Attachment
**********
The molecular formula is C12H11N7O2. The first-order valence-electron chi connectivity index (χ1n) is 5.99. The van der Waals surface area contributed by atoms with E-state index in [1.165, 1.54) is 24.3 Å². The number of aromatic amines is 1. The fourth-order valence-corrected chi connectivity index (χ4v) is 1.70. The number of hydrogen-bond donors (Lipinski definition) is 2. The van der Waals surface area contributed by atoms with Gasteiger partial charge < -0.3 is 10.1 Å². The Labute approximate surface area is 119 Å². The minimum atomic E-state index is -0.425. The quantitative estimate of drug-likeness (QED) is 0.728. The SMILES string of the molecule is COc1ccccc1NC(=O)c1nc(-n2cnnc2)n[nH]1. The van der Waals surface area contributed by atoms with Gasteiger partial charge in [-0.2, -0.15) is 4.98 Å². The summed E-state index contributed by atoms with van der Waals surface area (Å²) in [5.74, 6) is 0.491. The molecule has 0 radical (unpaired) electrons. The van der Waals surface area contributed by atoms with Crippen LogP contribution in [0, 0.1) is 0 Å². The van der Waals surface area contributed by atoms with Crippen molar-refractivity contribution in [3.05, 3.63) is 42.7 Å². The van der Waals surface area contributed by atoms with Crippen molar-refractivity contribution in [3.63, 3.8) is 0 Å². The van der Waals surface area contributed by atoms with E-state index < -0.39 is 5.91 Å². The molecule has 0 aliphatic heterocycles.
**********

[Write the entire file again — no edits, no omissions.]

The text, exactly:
The molecular formula is C12H11N7O2. The first-order valence-electron chi connectivity index (χ1n) is 5.99. The van der Waals surface area contributed by atoms with E-state index in [1.165, 1.54) is 24.3 Å². The number of aromatic amines is 1. The fourth-order valence-corrected chi connectivity index (χ4v) is 1.70. The number of hydrogen-bond donors (Lipinski definition) is 2. The van der Waals surface area contributed by atoms with Gasteiger partial charge < -0.3 is 10.1 Å². The Labute approximate surface area is 119 Å². The minimum atomic E-state index is -0.425. The quantitative estimate of drug-likeness (QED) is 0.728. The SMILES string of the molecule is COc1ccccc1NC(=O)c1nc(-n2cnnc2)n[nH]1. The van der Waals surface area contributed by atoms with Gasteiger partial charge in [-0.2, -0.15) is 4.98 Å². The summed E-state index contributed by atoms with van der Waals surface area (Å²) in [5.74, 6) is 0.491. The molecule has 0 radical (unpaired) electrons. The van der Waals surface area contributed by atoms with Crippen LogP contribution in [0, 0.1) is 0 Å². The van der Waals surface area contributed by atoms with Crippen molar-refractivity contribution in [3.05, 3.63) is 42.7 Å². The van der Waals surface area contributed by atoms with Crippen molar-refractivity contribution in [3.63, 3.8) is 0 Å². The van der Waals surface area contributed by atoms with E-state index < -0.39 is 5.91 Å². The molecule has 0 aliphatic heterocycles.